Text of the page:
- PREPARE THEIR INFRASTRUCTURE: To take advantage of all that a digital world has to offer, successful digital companies have to be willing to invest in digital-ready infrastructures that will accelerate their digital strategies and the digital experiences of their customers, employees or citizens. As part of its three-year IT overhaul following a brush with bankruptcy, General Motors closed 23 of its data centers worldwide and moved most of that capacity into two new data center in Michigan. Reducing the distance for data to travel was a huge financial motivator for the company to not only saves on networking costs but improved responsiveness. New data centers are ‘private-cloud-meets-mainframe’ operations that run cloud-ready apps.
- KNOW THEIR METRICS: Metrics are a proxy for what matters most to senior management. But the measurements of success varies widely between marketing, tech management, and business unit leaders. This can creates conflict and confusion unless your company is clear about outcomes being measured. P&G created a single analytics portal, called the Decision Cockpit, which provides up-to-date sales data across brands, products, and regions to more than 50,000 employees globally. The portal, which emphasizes projections over historical data, lets teams quickly identify issues, such as declining market share, and take steps to address the problems in measurement the company considers critical to success.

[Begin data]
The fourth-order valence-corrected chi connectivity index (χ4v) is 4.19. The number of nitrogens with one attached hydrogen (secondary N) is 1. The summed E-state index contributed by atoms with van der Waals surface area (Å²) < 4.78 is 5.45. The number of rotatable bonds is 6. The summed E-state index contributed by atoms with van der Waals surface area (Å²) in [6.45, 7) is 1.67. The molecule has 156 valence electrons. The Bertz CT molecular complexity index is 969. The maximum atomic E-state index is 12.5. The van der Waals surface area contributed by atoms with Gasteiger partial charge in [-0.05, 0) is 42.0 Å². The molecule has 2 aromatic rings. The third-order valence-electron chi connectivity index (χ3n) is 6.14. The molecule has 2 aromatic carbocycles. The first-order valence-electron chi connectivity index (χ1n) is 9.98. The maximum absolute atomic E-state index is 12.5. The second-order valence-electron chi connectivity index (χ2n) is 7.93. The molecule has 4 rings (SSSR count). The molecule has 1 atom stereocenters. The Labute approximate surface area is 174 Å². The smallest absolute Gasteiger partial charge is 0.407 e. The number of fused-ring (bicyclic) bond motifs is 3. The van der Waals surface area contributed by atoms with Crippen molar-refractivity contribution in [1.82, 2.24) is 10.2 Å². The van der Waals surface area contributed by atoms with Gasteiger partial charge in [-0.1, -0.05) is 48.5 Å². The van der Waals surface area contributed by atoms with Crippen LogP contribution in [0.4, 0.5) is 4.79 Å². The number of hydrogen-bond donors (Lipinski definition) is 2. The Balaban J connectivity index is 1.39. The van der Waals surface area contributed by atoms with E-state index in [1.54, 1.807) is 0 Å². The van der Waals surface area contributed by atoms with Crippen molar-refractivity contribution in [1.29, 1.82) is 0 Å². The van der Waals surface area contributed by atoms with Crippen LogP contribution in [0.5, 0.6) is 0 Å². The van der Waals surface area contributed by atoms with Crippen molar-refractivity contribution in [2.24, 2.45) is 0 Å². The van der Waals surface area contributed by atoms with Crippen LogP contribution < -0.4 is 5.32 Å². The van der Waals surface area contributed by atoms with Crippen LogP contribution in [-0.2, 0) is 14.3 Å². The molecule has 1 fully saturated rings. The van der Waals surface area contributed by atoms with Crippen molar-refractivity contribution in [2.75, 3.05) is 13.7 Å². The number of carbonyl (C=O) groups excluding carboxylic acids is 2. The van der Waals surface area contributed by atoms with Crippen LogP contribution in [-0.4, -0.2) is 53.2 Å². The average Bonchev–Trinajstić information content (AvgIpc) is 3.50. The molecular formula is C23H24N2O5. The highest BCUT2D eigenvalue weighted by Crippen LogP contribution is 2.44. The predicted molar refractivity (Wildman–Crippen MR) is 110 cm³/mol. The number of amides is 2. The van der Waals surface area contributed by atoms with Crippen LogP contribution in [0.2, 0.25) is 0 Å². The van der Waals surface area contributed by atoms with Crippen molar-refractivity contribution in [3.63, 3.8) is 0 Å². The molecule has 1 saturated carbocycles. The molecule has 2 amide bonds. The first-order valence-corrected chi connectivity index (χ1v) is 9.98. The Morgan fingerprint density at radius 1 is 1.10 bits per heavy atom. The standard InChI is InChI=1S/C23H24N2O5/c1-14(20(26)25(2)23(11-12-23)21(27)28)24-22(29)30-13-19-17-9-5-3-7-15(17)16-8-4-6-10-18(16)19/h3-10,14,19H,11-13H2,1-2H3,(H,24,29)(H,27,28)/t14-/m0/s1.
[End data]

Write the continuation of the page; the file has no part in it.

- OPERATE IN A DIGITAL ECOSYSTEM: A digital ecosystem is the detailed visual of how all digital and social assets of a brand interconnect and interact. When managing multiple platforms, it’s important to understand how they will all work together to achieve the brand’s goal. Starbucks offers the largest and most robust mobile ecosystem of any retailer in the world, with more than 12 million Starbucks Rewards™ members (up 18% year on year), 8,000,000 mobile paying customers with one out of three now using Mobile Order & Pay, and more than $6 billion loaded onto prepaid Starbucks Cards in North America during the past year alone. Starbucks digital flywheel has also continued to gain momentum with the launch of true one-to-one personalization.